If you’re considering a move from sole trader to Limited Company but are unsure whether this is right for you, then this guide is for you. Here, you’ll find out key issues to consider if you’d like to understand more about when you should move from sole trader to Limited Company.
Friendly Disclaimer: Whilst I am an accountant, I’m not your accountant. The information in this article is legally correct but it is for guidance and information purposes only. Everyone’s situation is different and unique so you’ll need to use your own best judgement when applying the advice that I give to your situation. If you are unsure or have a question be sure to contact a qualified professional because mistakes can result in penalties.
What is the Difference Between a Sole Trader and a Limited Company?
A Limited Company is a type of UK business structure that is its own separate business entity. It is responsible for its own liabilities, contracts, money etc.
Because of the difference in the legal side of things, sole traders and Limited Companies are subject to different reporting requirements and tax rules. This is in addition to there being implications for things like personal assets, paying yourself and the administration side of things.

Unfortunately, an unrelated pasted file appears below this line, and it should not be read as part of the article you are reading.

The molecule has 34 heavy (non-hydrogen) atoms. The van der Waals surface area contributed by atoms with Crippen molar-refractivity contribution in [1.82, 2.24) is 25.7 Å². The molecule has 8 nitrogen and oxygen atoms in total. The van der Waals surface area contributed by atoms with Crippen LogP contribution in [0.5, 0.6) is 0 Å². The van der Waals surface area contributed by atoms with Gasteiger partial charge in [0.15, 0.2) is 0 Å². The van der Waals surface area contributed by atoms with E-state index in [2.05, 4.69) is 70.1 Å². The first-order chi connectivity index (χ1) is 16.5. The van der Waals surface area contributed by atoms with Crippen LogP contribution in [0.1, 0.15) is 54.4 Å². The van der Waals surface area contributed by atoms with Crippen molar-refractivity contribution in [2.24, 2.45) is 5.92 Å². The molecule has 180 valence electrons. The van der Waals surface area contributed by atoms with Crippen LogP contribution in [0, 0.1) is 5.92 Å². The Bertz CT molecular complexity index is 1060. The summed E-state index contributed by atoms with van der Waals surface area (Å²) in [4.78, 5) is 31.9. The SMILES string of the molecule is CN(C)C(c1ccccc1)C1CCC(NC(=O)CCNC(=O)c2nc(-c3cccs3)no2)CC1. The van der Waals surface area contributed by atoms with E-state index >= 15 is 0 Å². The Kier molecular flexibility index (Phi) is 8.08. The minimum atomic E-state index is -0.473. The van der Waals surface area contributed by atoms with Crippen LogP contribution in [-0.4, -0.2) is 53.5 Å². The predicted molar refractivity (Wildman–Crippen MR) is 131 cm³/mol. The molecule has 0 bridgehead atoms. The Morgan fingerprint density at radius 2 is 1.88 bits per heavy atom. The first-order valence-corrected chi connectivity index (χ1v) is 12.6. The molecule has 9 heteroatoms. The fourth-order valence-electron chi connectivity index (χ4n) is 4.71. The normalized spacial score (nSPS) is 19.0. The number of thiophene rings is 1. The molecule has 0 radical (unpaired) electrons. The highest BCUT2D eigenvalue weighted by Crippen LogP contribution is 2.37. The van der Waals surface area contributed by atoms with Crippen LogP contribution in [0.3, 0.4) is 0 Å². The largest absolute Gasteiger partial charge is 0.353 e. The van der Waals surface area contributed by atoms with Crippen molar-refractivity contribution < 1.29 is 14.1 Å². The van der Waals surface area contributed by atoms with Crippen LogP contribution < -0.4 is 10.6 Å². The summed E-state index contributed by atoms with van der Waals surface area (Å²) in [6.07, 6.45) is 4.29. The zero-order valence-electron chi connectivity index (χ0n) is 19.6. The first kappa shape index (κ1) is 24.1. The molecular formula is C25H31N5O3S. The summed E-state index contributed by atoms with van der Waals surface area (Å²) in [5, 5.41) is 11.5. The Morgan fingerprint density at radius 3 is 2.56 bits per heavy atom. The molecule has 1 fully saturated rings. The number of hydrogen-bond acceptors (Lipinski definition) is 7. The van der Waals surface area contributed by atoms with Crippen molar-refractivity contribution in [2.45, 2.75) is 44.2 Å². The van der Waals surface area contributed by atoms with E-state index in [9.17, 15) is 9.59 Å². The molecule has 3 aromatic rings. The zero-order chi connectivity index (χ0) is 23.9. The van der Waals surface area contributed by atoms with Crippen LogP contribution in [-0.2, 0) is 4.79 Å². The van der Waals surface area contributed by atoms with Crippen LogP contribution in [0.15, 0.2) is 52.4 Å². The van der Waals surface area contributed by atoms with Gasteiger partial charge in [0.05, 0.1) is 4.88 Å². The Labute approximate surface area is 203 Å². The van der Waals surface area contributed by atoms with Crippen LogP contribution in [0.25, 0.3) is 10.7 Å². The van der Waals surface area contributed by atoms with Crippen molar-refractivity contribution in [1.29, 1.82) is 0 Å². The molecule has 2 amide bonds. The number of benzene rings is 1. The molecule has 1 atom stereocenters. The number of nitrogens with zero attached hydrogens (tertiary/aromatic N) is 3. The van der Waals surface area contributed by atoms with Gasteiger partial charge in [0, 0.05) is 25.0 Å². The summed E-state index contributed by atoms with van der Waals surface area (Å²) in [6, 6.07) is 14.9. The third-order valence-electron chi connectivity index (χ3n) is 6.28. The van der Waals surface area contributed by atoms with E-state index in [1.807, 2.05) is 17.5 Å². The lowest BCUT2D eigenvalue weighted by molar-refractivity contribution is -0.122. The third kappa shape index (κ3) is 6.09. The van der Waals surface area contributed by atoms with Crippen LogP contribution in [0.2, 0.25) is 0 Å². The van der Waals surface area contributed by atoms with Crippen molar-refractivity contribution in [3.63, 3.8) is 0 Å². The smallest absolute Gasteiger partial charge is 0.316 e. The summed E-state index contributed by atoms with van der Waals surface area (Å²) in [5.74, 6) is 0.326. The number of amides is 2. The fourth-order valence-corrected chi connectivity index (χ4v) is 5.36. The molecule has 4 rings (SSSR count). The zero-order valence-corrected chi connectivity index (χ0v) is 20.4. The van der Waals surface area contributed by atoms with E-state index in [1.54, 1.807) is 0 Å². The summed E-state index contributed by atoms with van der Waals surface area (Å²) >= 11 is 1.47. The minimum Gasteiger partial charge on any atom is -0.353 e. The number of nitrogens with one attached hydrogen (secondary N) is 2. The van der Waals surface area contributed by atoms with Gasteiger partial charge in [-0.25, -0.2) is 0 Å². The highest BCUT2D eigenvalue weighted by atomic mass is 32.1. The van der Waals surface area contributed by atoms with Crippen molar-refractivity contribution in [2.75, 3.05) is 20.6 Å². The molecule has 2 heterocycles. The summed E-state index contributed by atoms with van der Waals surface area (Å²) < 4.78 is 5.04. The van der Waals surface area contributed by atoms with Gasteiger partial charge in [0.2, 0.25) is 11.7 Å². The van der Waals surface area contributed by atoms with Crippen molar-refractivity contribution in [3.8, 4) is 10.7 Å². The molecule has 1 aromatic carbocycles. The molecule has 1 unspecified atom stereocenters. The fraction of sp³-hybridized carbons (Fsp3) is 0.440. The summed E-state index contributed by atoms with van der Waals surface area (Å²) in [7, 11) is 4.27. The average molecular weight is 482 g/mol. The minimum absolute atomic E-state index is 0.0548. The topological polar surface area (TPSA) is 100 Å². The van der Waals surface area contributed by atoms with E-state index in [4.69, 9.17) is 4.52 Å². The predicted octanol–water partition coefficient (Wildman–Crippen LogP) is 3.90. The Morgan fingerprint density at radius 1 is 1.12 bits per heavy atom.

When Should You Move From Sole Trader to Limited Company?
There is no definitive answer to the question of when it is right to move from sole trader to Limited Company. It’s going to come down to your personal circumstances and what you hope to gain by making the move. Here are some key considerations to help you decide what’s right for you.
Do You Want to Cut Your Tax Bill?
If you simply want to cut your tax bill, then moving from sole trader to Limited Company could help you to achieve that saving. There are many people who set up sole Director Limited Companies purely to take advantage of the tax benefits incorporation can bring.
By structuring how you pay yourself from your Limited Company tax efficiently, you could benefit from dividend tax rates starting at 8.75% and corporation tax of 19% once your personal allowance runs out, instead of income tax rates starting at 20%.
Generally, accountants don’t recommend forming a Limited Company until business profits reach £50,000. This is where the tax savings really kick in and they outweigh the accounting fees you need to pay to help administer your Limited Company.
Read this guide to find out more about Sole Trader v Limited Company tax savings. It includes a calculator to help you work out what will cut your tax bill the most.
Are you OK With Additional Reporting?
As a sole trader, you are legally required to report your income and expenses once a year by filling in a tax return. If your affairs are fairly simple, you may be doing your own self-assessment or paying minimal accounting fees to have this done for you.
Limited Companies have more complicated reporting requirements. So, once you incorporate each year you’ll need to file:
- Company accounts with Companies House in a prescribed statutory format (including balance sheet, profit & loss account and notes);
- Corporation tax return with HMRC;
- Confirmation Statement with Companies House;
- A personal tax return, detailing your ownership, directorship and salary you have taken.